How Is Christmas Celebrated In Spain?

From December 24 to January 6, Spain celebrates Christmas for two weeks. At this happy time of year, people all over the country are happy, family-centered, and ready to celebrate. In Spain, holiday celebrations are a unique mix of Christian and pagan customs.

This year, Christmas Eve is on December 24. It’s a special time for the family. When extended families get together, they might have a big feast with foods that are unique to the area. On the menu, there may be starters like Iberico ham, fish, and cheeses. It could be fish, stuffed turkey, roast pork, or soup every time. Some of the most famous treats are turron, Spanish candies, marzipan, and polvorones. Most people eat their Christmas meal before going to Midnight Mass, also called La Misa Del Gallo. At this point, many bars and restaurants stop. The second one got its name from the story that a rooster crowed the night before Jesus was born. On this special day, people get together to thank God, sing Christmas songs, and remember when Jesus Christ was born.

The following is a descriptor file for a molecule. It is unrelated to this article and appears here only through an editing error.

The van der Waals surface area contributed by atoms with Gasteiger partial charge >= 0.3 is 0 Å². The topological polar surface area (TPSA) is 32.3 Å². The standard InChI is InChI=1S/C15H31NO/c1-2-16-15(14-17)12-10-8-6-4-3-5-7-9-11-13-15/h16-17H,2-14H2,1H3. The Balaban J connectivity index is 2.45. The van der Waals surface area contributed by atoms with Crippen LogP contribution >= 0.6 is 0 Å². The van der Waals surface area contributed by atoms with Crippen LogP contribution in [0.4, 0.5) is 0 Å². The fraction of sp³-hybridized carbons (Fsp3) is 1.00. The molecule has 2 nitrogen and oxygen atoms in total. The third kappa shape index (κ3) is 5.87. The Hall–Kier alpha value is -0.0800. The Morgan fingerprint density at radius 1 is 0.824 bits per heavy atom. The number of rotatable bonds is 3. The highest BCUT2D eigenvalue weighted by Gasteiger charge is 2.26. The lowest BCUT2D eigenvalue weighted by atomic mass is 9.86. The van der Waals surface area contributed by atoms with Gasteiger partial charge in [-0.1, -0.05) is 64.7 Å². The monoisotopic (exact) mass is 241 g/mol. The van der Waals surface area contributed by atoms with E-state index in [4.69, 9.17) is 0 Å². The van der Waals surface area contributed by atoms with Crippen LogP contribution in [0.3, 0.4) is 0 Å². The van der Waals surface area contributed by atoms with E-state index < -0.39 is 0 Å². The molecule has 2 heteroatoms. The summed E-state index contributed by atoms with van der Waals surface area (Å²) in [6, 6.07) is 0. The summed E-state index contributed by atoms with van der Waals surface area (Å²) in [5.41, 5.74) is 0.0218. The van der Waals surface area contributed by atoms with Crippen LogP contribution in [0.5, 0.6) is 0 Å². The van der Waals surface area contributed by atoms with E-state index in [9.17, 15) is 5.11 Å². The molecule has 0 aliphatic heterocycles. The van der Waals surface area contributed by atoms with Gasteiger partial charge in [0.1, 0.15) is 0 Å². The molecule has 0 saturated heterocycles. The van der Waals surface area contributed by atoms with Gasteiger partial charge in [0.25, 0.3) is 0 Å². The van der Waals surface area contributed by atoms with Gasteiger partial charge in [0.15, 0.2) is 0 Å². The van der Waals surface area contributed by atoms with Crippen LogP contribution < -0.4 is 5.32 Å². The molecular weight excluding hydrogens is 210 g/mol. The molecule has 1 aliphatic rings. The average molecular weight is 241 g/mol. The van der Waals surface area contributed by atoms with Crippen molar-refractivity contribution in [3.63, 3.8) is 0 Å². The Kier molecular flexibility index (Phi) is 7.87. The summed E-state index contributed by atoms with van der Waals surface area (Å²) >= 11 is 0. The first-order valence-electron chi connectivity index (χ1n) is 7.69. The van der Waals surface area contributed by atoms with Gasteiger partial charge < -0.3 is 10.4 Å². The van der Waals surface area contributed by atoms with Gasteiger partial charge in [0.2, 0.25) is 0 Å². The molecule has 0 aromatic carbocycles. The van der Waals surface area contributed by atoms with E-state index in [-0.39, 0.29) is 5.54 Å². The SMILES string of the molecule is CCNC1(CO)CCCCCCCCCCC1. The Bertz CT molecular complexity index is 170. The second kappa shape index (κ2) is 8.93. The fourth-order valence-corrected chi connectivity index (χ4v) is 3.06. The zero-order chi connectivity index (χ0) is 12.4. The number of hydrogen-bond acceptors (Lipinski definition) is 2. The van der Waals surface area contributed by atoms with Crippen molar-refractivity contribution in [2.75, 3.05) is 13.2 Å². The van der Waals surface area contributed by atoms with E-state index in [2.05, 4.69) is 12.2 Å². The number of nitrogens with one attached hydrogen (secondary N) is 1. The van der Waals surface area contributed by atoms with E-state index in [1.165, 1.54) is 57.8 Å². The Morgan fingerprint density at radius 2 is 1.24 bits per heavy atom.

Families get together for extra celebrations on Christmas Day (December 25), but they are usually smaller than on Christmas Eve. This is a holiday when families with young children often share gifts and say thank you. Still, the parties go on longer than just Christmas Day.

El Dia de los Santos Inocentes, or “Day of the Holy Innocents,” is held in Spain on December 28. In the United States and the United Kingdom, it now looks like April Fool’s Day, but its roots are in Catholic customs. Bromas o inocentadas are funny; practical jokes played on family and friends; news networks often show these kinds of stories. We want to warn you that not everything you hear today is real. You might believe a real hoax!

Christmas Markets In Spain